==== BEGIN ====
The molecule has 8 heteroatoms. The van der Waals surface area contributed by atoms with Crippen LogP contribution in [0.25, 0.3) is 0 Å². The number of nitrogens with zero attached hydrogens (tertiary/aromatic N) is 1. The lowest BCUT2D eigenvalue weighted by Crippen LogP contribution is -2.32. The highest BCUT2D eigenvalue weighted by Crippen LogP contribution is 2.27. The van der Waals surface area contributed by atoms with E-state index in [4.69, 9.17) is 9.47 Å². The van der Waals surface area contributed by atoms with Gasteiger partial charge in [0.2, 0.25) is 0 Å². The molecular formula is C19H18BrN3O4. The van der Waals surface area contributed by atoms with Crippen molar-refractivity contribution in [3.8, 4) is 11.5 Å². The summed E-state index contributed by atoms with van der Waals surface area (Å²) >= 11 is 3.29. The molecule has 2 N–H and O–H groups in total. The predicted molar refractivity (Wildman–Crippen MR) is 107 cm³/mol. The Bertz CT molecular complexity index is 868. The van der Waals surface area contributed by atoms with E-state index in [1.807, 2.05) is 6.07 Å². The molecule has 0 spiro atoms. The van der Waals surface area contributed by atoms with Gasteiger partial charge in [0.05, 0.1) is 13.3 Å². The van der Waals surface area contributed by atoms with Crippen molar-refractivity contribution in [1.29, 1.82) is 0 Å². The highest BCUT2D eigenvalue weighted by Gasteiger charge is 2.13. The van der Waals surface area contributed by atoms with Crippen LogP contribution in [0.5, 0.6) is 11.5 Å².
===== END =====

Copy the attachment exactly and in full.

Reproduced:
The molecule has 8 heteroatoms. The van der Waals surface area contributed by atoms with Crippen LogP contribution in [0.25, 0.3) is 0 Å². The number of nitrogens with zero attached hydrogens (tertiary/aromatic N) is 1. The lowest BCUT2D eigenvalue weighted by Crippen LogP contribution is -2.32. The highest BCUT2D eigenvalue weighted by Crippen LogP contribution is 2.27. The van der Waals surface area contributed by atoms with E-state index in [4.69, 9.17) is 9.47 Å². The van der Waals surface area contributed by atoms with Gasteiger partial charge in [0.2, 0.25) is 0 Å². The molecular formula is C19H18BrN3O4. The van der Waals surface area contributed by atoms with Crippen molar-refractivity contribution in [3.8, 4) is 11.5 Å². The summed E-state index contributed by atoms with van der Waals surface area (Å²) >= 11 is 3.29. The molecule has 2 N–H and O–H groups in total. The predicted molar refractivity (Wildman–Crippen MR) is 107 cm³/mol. The Bertz CT molecular complexity index is 868. The van der Waals surface area contributed by atoms with E-state index in [1.807, 2.05) is 6.07 Å². The molecule has 0 spiro atoms. The van der Waals surface area contributed by atoms with Gasteiger partial charge in [0.05, 0.1) is 13.3 Å². The van der Waals surface area contributed by atoms with Crippen molar-refractivity contribution in [1.29, 1.82) is 0 Å². The highest BCUT2D eigenvalue weighted by Gasteiger charge is 2.13. The van der Waals surface area contributed by atoms with Crippen LogP contribution in [0.5, 0.6) is 11.5 Å².